Not a Singular Sensation


It is a sensation and feeling I know all too well.

When I was a kid, and it was time for dinner, I would run in from the outside, wash my hands, and eagerly wait for my mother to serve me. We couldn’t eat until she was in her seat, and my father gave the okay to literally dig in. I was so hungry from playing outside, and this was after multiple snacks after school.

My parents did not control our portions as there was never a weight issue in my house. My mother insisted we drink three glasses of milk a day, one with each meal. Seconds were allowed, and by two hours later, I was hungry for a snack or a bowl of ice cream. My parents were slight French people and they never thought twice about size, portions, or frequency.

My mother made a proper meal each night, which including some sort of meat, a starch, a couple fresh vegetables. My father was not into casseroles, or anything much more than meat and potatoes, so that was the standard fare. My mom didn’t have a formal dessert,  but there was always something delicious for after dinner.

I might even make an English muffin with peanut butter before going to bed. That is when being hungry was fun, and food was my friend.

When I had my own daughter, I was very conscientious about our family’s eating, and what we put into our bodies. Organics were the latest and greatest so of course we only ate organic produce, and free-range organic meats. Dinner time was joyous, as we all sat down, for the first time of the day as a family. My ex-wife was busy climbing the corporate ladder and some nights we ate without her. My daughter, Bella, was a “foodie” and loved to eat. It brought me so much joy watching her eat and always wanting more. Having my genes food was not an issue except for my ex-wife. Unfortunately. she didn’t have our genes and it was the first time I witnessed any sort of restriction placed upon eating. We never spoke about it, but I don’t glean meal time was a fun and easy-going time for her.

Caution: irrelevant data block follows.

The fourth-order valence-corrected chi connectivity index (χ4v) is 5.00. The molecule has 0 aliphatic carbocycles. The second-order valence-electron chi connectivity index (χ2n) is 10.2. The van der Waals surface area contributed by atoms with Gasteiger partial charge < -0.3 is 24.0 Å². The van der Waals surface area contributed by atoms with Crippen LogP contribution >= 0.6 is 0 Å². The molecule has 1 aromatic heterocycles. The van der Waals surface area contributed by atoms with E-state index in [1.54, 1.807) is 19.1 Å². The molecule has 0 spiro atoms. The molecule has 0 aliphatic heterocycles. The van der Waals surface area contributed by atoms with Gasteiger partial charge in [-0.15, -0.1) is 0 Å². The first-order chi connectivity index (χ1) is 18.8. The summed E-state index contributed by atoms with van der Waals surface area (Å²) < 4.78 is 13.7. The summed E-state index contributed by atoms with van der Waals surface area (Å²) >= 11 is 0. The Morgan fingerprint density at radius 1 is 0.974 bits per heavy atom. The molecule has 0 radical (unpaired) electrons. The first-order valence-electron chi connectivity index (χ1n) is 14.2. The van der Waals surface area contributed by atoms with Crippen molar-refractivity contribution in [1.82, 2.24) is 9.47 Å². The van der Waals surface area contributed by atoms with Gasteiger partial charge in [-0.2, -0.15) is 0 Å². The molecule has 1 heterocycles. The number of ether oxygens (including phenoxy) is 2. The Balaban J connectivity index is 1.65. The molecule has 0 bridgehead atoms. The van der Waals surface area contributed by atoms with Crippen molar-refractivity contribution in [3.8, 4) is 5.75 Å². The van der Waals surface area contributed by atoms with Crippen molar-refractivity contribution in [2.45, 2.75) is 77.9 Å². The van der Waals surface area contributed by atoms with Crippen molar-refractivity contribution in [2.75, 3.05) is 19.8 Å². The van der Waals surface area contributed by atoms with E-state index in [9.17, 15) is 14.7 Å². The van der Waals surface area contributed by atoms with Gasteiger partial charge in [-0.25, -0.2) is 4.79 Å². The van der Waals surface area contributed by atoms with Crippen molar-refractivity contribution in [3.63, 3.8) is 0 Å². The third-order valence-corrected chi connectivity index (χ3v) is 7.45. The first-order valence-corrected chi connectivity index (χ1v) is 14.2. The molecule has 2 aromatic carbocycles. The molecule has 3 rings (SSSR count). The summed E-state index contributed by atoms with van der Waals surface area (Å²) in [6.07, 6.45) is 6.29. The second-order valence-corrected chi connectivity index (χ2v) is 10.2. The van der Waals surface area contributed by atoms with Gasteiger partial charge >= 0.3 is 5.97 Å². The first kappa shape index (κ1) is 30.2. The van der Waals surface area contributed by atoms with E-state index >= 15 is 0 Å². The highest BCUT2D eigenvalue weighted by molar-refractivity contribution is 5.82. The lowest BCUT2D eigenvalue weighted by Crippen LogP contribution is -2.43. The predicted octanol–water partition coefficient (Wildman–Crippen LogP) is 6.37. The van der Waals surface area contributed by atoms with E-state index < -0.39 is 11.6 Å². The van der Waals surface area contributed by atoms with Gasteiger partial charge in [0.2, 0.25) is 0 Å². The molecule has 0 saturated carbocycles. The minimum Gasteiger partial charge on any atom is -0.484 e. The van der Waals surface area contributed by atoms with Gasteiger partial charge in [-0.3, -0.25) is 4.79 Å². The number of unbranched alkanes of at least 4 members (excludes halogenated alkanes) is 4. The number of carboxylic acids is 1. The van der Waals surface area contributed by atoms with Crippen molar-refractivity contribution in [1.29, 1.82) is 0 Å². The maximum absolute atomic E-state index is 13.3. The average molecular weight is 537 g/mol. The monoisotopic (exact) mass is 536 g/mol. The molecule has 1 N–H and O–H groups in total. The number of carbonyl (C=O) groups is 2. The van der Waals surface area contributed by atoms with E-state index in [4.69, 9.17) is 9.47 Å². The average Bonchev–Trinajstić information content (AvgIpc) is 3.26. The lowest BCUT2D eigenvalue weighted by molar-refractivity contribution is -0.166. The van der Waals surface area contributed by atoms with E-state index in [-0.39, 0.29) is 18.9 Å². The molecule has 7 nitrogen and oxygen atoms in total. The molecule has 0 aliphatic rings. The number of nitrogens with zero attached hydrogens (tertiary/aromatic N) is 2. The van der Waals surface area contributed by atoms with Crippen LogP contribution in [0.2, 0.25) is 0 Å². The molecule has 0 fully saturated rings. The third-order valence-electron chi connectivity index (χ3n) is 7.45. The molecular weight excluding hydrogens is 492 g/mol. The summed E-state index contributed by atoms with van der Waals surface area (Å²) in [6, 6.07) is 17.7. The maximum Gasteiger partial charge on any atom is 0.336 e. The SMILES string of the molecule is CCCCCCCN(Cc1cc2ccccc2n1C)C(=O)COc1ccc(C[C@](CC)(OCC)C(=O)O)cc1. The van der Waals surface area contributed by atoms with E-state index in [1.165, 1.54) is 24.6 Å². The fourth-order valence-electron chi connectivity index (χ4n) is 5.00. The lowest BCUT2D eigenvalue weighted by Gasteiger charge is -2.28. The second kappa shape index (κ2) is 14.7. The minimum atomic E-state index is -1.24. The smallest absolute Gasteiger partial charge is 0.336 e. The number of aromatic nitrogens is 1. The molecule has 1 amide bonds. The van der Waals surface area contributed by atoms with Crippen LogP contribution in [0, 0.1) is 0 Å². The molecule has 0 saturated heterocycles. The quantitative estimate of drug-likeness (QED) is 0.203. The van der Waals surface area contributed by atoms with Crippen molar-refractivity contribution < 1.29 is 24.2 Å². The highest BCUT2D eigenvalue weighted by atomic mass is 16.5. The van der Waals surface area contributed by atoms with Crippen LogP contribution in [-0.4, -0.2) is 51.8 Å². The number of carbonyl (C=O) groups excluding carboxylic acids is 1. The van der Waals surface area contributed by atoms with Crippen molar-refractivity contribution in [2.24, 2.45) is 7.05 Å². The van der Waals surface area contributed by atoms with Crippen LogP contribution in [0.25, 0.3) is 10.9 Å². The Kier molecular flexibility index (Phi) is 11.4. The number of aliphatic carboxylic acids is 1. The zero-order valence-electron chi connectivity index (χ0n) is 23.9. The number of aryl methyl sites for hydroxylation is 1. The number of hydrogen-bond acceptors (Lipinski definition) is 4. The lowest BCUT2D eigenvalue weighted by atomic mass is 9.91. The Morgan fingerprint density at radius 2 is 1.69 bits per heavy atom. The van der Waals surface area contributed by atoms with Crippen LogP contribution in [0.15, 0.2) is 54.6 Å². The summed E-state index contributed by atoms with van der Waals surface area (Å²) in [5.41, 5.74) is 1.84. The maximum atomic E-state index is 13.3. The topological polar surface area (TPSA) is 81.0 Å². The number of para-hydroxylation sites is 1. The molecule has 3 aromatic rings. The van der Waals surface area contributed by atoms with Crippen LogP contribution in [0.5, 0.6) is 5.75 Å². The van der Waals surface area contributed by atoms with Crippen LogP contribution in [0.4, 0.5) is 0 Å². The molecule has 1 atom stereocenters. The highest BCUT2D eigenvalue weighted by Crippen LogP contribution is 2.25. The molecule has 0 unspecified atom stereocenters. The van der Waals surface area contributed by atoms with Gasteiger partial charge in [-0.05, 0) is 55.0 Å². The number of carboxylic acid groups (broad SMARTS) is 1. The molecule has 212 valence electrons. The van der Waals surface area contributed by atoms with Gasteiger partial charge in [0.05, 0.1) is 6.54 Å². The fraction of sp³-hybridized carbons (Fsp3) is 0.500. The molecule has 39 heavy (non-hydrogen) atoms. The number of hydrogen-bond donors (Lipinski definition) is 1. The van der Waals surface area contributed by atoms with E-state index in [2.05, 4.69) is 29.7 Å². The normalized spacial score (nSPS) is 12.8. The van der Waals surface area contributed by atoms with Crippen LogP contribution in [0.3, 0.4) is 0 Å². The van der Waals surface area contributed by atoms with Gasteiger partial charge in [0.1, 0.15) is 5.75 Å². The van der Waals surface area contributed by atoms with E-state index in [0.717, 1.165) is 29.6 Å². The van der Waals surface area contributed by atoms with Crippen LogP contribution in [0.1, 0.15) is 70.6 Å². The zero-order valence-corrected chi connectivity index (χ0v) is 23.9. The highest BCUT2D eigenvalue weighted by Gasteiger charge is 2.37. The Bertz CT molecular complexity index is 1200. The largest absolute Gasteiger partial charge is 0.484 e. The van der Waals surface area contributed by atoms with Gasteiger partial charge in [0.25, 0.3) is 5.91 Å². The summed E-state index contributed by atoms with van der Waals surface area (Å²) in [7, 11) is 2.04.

From preparing my family’s dinner, and readying Bella’s breakfast, lunch and snacks, food remained my friend and I had no problem with any restriction of my own.

Then I got divorced, or I should say divorce happened to me. I was in a situation I couldn’t not control, and once I was through it I made the decision to come out of retirement and go back to school for my Ph.D.

It was an incredible time of rapture, exhilaration, and my abilty to control everything in my life. I was rigid about everything to do with my coursework. I set my goals high: a solid 4.0 GPA in all my courses, and induction into the most prestigious honor society in the country when I had enough credits. I was a perfectionist’s perfectionist.  I slowly and without any recall as to why, I began to cut back on my food, because I could. I also began excessively exercising. I have deconstructed my brain a million times, and I still have no idea why I began the urge to restrict food.

I restricted without pain, and honestly I had a high and euphoria like I never experienced before in my life. The high was so great, any pangs of starvation were erased.

Eating was now something I wasn’t interested in, and I loved watching the scale go down. I didn’t have a pound to lose so this weight loss was noticeable from the start. I lost the desire to eat, as I perfected school and my insidious anorexia. Gone were the times when food made me happy, and long gone was my appetite I had carried with me for my entire life.

The perfection with my coursework continued, but I was starting to feel the affects of the starvation. I lost 20 pounds really easily and quickly, and the scale continued to plummet. I began to feel hungry, no starved, even ravenous. I fought with my sick and twisted mind not to concede. I was a perfect anorexia, and nothing was going to get in my way. I began to hate food, and eating, and meal times. Somethings that had brought me such joy in my childhood, and as a stay at home mother. I detested the thought of an impending meal, and now food was not my friend and didn’t make me happy.

I learned quickly what it felt like to be hungry by my own self-induced starvation. I was disappearing right before my eyes, and it never occurred to me to stop this sick and twisted game. I got myself into a life-threatening situation, bottomed out from 130 pounds to 69 pounds. Not very smart for a smart person.

Today, after an arduous climb back to 100 pounds, I remain mixed about food. I miss the carefree abandon I once had, and I long for the day where I just dive into a plate of food.

Food. Hungry. Happiness. It is so twisted for me now I don’t really know where I will end up. But I will never forget all the years that food brought me joy, and happiness with family and friends..